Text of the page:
1. Checking the time on clock towers, win dow shopping as they pass storefronts, waving at friends and stopping to chat with them. Doing everything pedestrians have done for millennia, just at a quicker pace. The average speed that 400,000 daily cyclists in Copenhagen settle upon in their collective subconscious is 16 kilometers per hour (a little less than 10 miles per hour). In Amsterdam, it has been measured at about 15 km/h (a little more than 9 mph).
  2. Because you know what the great thing about Personal are Emotional Mobility is? It describes perfectly what the bicycle can offer the person who rides it. It is a brilliant description of what I, personally, get out of riding a bicycle in cities. My personal and emotional attachment with the cityscape, as well as with my fellow citizens, whether on bicycles or on foot, is intensified, heightened. I interact with my urban landscape as I roll down the cycle tracks or streets of my own or any on it I am an integral, active, and visible element is' skir in the city. Offering yet another human thread that strengthens the social fabric.
  3. Any intelligent fool can make things bigger, more complex, and more violent. It takes a touch of genius-and a lot of courage to move in the opposite direction. - Einstein
  4. A2Bism is a key factor in making cycling desirable. The City of Copenhagen has been asking the citizens since the 1990s to specify their main reason for riding a bike in the city. The numbers never change: 56 percent say that it is quick; 19 my percent say that they like getting some exercise (not fitness cycling, just riding to work to help them get that 30 minutes of exercise that the doc tor said they should); 6 percent say it's because it’s inexpensive; and only 1 percent say they ride to save the planet (that is, environmental reasons).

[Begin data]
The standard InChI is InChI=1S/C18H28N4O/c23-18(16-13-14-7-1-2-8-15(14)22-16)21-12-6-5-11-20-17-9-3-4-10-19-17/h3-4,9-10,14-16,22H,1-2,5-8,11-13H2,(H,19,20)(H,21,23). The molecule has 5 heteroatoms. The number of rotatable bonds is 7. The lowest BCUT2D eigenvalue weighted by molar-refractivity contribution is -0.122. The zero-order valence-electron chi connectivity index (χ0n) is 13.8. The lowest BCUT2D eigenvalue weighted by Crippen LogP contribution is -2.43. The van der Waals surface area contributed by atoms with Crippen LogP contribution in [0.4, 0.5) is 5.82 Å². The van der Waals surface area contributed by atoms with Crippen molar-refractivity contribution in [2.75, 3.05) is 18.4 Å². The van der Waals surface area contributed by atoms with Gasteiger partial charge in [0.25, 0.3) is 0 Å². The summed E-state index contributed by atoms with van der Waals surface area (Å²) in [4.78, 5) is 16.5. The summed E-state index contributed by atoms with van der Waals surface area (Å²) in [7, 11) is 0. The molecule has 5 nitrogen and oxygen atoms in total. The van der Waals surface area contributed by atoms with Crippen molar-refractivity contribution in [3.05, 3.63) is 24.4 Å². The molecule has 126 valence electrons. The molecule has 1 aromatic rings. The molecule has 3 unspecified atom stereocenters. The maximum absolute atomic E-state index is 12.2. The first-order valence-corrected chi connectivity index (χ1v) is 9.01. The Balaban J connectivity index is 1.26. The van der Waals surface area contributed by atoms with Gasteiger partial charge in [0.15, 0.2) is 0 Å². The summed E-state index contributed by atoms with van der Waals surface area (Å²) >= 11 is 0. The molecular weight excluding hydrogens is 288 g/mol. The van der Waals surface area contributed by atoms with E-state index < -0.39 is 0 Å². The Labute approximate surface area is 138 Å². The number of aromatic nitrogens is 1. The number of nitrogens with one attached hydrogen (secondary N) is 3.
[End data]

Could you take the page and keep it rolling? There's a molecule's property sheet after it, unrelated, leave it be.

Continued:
5. A 2017 study from the University of Glasgow found that cycling to work reduces the risk of cancer by 45 percent, the risk of heart disease by 46 percent, and the risk of premature death caused by those illnesses by 41 percent. And remember, the health benefits of daily cycling are 20 times greater than any risk.
  6. with the current levels of cycling to work in Denmark, we prevent around 10,000 new cases of cancer, heart disease, and type 2 diabetes-and 2,500 premature deaths-every single year.
  7. We are still far from the levels of cargo bike transport that we enjoyed in the 1920s and 1930s. In the Cyclelogistics project, we conducted research into this potential. It turns out that a whop ping 51 percent of all goods transported in a European city be be moved by bicycle or cargo bike. That means we can free up a great deal of space by eliminating many of the trucks on our streets.
  8. The City of Malmö, Sweden, has run a great campaign for several years called Inga löjliga bilresor ("No ridiculous car trips"), which was focused on the urban folly of driving a car on trips under five kilometers (three miles). Motorists were encouraged to send in their most ridiculous car trip, and the craziest one would win a bike and accessories. One winner described how she would back out of her driveway onto her one way street and back up for 200 meters (about 650 feet) to the school to drop off her kid before heading to work. The campaign was a massive success. Its reverse psychology was refreshing.
  9. Like one campaign from the City of Copenhagen's health department that stated: "You're safer on a bike than on a sofa! / This I just in! 2,000 Danes extended their lives this year because they cycle daily! / You have to cycle 4,000 years in Copenhagen before getting into a crash! / Shop revenue up after cycle tracks were put in! / Children who cycle to school are more alert and healthy!”
  10. The fast track that I secretly suspected was possible when I began has proven itself to exist. For every Seville, Buenos Aires, Minneapolis, Almetyevsk, or Bordeaux there are 50 cities still sitting on their hands. But man, there is Seville, Buenos Aires, Minneapolis, Almetyevsk, Bordeaux, and many other cities in the same vein. These bicycle-urbanism zeroes-to-heroes are leading the way just as much as Copenhagen or Amsterdam.